Early-Season MLB Playoff and Awards Predictions
It’s never too early to predict which teams and players will be the best at the end of the baseball season. Can the Chicago Cubs repeat? Are the Colorado Rockies for real? How long can Aaron Judge keep this up? The next four months of baseball will answer these questions. After observing these first 50 games or so, this is how the playoffs and player awards could end up in October and November.
East- Boston Red Sox
Central- Cleveland Indians
West- Houston Astros
As much as we all love high-scoring games and offensive outbursts, it always comes down to starting pitching in the end. These three teams all have strong rotations that should only get better as the season progresses. Each team has one of its top two or three pitchers currently on the DL, yet they are still finding ways to get by without them.
These rotations will only get stronger once everyone is healthy. That shouldn’t be too far from now either. David Price just pitched in his second rehab start for Triple-A Pawtucket, and even though the results have been abysmal, the Red Sox have announced that he will make his season debut on Monday against the Chicago White Sox. Houston ace Dallas Keuchel should be back early next week as well. He was placed on the 10-day DL on May 20th but is expected to miss only one start. Indians ace Corey Kluber (back) made a rehab start Thursday and is expected to rejoin Cleveland’s rotation within the next few days. Once everyone is healthy, here is what the top of each team’s rotation will look like.
There’s more to these teams than just strong pitching rotations, though. Both Houston and Boston are top-five in the AL in runs scored. The Red Sox have certainly been missing David Ortiz in the middle of their lineup, but they’ve still managed to score a fair number of runs. They aren’t scoring much via the long ball, though, and are dead last (by a mile) in home runs in the American League. Red Sox President of Baseball Ops, Dave Dombrowski, is known for his love of trading. I’m sure he will be trying to acquire a power bat this summer.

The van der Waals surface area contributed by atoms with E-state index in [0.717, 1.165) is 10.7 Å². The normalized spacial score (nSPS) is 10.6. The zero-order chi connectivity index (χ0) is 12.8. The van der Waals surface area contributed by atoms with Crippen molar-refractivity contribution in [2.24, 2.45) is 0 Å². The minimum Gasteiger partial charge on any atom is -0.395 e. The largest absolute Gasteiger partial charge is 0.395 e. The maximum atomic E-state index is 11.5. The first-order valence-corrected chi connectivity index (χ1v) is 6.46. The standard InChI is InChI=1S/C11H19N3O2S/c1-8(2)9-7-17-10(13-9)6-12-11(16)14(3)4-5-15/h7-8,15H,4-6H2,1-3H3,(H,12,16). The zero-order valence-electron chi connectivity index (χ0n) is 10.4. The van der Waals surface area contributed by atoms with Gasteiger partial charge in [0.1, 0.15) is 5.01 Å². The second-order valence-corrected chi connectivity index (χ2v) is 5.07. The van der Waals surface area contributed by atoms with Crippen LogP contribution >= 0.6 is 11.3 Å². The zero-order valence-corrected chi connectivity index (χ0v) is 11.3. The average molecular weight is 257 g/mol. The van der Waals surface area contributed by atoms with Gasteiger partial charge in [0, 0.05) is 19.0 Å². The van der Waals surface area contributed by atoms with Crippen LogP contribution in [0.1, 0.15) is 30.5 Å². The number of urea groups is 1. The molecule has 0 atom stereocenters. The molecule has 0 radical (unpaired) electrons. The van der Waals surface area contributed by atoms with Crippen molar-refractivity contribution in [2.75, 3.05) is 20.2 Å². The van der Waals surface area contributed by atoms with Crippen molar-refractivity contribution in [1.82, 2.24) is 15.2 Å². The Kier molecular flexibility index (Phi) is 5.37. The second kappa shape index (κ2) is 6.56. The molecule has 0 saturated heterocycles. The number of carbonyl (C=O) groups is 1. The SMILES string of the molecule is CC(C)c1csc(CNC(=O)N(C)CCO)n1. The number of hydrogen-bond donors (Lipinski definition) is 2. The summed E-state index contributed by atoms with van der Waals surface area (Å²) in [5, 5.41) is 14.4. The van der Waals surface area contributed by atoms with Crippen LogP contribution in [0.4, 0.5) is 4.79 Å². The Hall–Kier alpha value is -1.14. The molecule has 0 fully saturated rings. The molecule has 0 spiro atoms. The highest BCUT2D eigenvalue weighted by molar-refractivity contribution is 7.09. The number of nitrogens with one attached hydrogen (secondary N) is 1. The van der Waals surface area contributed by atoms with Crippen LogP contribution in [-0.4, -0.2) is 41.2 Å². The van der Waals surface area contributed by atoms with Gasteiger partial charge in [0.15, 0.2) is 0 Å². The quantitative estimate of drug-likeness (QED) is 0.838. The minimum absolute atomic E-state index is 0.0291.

[the_ad id=”384″]Over the offseason, Houston went out and made some under-the-radar moves to round out this lineup. They brought in veteran outfielders Carlos Beltran and Josh Reddick, as well as veteran catcher Brian McCann. After having a righty-heavy lineup in 2016, Houston’s lineup now has much more balance, and it’s certainly working so far. They’re currently third in the AL in batting average and second in both OPS and runs scored. Out of all the teams in the American League, Houston looks like the most dangerous.
WC1- New York Yankees
WC2- Baltimore Orioles
The Yankees are off to a hot start in 2017, and the young talent on this roster has been a huge reason why. We all know how good Aaron Judge has been this year, but if you need some reminding, read this. Their pitching seems to be over-performing, but this offense is legit and should carry them into the wildcard game.
Baltimore is the best team that nobody talks about. Since the start of the 2014 season, the Orioles are the AL East team with the most wins. What holds them back from making deep playoff runs is their starting rotation. This year they’re relying on youngsters Dylan Bundy and Kevin Gausman, along with Chris Tillman, who is a No. 3 starter at best. That rotation just doesn’t seem good enough to advance deep in the playoffs.
ALCS: Houston over Boston
East- Washington Nationals
Central- Chicago Cubs
West- Los Angeles Dodgers
The only team out of these three that is currently a division leader is Washington. Even without Adam Eaton, this Nationals lineup is deep and scary, especially with Ryan Zimmerman back to being a highly productive player. Bryce Harper is back to being one of the best players in baseball, and that has been huge for this lineup. When he’s on his game, the rest of the lineup seems to follow suit.
— MLB (@MLB) May 24, 2017
In 2015, teams would just intentionally walk Harper because there wasn’t much hitting behind him. Now with Zimmerman back to his old self, opposing teams are forced to pitch to Harper more. More good pitches for Harper means more runs on the board for Washington. Simple as that.
Call it a championship hangover or whatever you want, but the Cubs have not been the same team in 2017. Fundamentally their roster hasn’t changed much, but they’re playing nowhere near their blistering 103-win pace in 2016. Chicago currently finds themselves on pace for a win total in the mid-80s and are in a three-way battle with Milwaukee and St. Louis for the Central Division lead.